Usually, meat hunting is not cost-effective. The process may be tougher than a $2 steak, but when you add up all the money on gas, gear, bullets, Advil, and missed work, sometimes that steak ends up costing upwards of $20 a pound. You could have bought a pig and a cow from farmer friends instead.
I do it instead for the unquantifiable joy I feel, all year long, as I eat on my meat stash and savor not only the flavor, but also the connection it forges between me and my surroundings, a joy based in part on the uncertainty of success. And I do it to earn the right to eat whatever meat I eat. Because paying pennies for flesh is too easy. Eating the flesh of another animal should be a big deal. Hunting is how I take it seriously.
And I have beautiful moments hunting, in the enchanted places where elk draw me, munching on jerky from last year’s animal, and peaches, pears, and apricots I dehydrated last summer.
Alas, as the season wears on, hunting becomes a chore I must force myself to do. I might give up were it not for the third party in the room, my ego.
But as my self-esteem gets carved into a million pieces, I’m aware that somehow I get carved into a better piece of myself by the Loser School of Hunting. The extra practice might not get me an animal every year, but if it doesn’t kill me, it will make me stronger. And if I don’t bring anything home, at least I’ve helped earn my right to eat the meat I have to buy.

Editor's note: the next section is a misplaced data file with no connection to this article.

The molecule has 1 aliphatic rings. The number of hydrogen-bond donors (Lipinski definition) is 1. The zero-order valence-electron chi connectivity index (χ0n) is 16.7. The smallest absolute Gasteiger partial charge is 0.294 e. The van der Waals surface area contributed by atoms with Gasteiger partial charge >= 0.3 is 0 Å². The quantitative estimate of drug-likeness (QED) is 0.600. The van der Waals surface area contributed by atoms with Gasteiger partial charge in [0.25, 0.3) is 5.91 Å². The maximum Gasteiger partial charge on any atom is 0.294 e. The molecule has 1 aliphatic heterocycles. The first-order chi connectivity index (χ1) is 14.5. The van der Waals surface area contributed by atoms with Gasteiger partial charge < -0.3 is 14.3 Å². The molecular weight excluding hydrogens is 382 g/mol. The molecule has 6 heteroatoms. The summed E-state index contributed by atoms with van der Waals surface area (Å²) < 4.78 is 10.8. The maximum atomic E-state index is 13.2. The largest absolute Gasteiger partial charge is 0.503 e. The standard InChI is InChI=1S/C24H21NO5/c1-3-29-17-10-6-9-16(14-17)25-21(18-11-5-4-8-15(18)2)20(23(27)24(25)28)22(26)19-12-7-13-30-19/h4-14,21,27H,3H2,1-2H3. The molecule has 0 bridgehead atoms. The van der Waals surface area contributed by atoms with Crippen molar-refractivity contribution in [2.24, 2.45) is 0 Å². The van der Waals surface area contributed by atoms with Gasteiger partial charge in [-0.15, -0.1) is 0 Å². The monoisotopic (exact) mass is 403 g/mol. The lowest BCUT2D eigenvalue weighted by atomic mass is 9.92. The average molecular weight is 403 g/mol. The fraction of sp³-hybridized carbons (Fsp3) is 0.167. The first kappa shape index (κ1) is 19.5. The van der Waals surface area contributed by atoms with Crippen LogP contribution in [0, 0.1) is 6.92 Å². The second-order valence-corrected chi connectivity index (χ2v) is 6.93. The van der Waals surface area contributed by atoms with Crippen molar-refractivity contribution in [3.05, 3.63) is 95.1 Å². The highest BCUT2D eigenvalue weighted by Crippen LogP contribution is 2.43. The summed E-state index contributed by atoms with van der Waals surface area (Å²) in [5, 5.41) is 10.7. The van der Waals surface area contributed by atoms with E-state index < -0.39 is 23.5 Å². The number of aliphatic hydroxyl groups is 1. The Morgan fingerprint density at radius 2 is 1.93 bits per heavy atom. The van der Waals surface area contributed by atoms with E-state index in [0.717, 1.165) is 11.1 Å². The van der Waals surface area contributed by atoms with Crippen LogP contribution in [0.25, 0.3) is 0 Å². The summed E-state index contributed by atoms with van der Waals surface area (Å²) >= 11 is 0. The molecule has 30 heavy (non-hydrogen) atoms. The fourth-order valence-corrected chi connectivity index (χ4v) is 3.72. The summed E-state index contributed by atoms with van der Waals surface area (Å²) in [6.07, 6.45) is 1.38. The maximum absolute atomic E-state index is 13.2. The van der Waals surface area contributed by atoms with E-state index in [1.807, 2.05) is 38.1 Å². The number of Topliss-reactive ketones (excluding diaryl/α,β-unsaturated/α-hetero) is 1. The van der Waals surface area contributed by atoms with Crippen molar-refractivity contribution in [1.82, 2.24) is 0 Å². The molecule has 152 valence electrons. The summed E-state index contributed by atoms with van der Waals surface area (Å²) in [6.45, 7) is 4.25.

Ask Ari: For sweetbreads, go to source
Q: Dear Ari,
I’m looking to acquire some local sweetbreads—you know, thymus glands and/or pancreas. I like to shop local, so I don’t want to order them online.
I imagine most elk hunters leave the sweetbreads behind in a gut pile in the woods—but since sweetbreads should come from younger animals, an adult elk may not be ideal. And I don’t know enough (successful) elk hunters to make that happen.
What do local butchers and slaughterhouses do with the offal? Any advice on a local hookup?
—Desperately Seeking Sweetbreads
A: Unfortunately, DSS, the local butchers I contacted don’t want to deal with those little glands. They’re too small, too much of a pain to remove, and they’d have to charge too much to make it cost effective. That said, one area meat packer, who wanted to remain anonymous, did admit to saving the sweatbreads for a particular favored customer. So if you get on the good side of your local butcher, and/or offer a generous sum of money, you might get your goodies.
Another option would be to get on the nice side of a local livestock producer who will have more pull than you with the butcher and can ask to have their animals’ sweetbreads saved.
As for finding them in elk guts…gosh, it’s been so long since I’ve faced an elk gut pile I don’t even remember. But I have looked for them, briefly, in the past, before getting on with the pressing task of packing the meat out. Gut piles are messy, especially in the hands of a tired hunter who is moving quickly.
I think befriending a farmer is your best option. They have the power to deliver the prized organs of the finest specimens.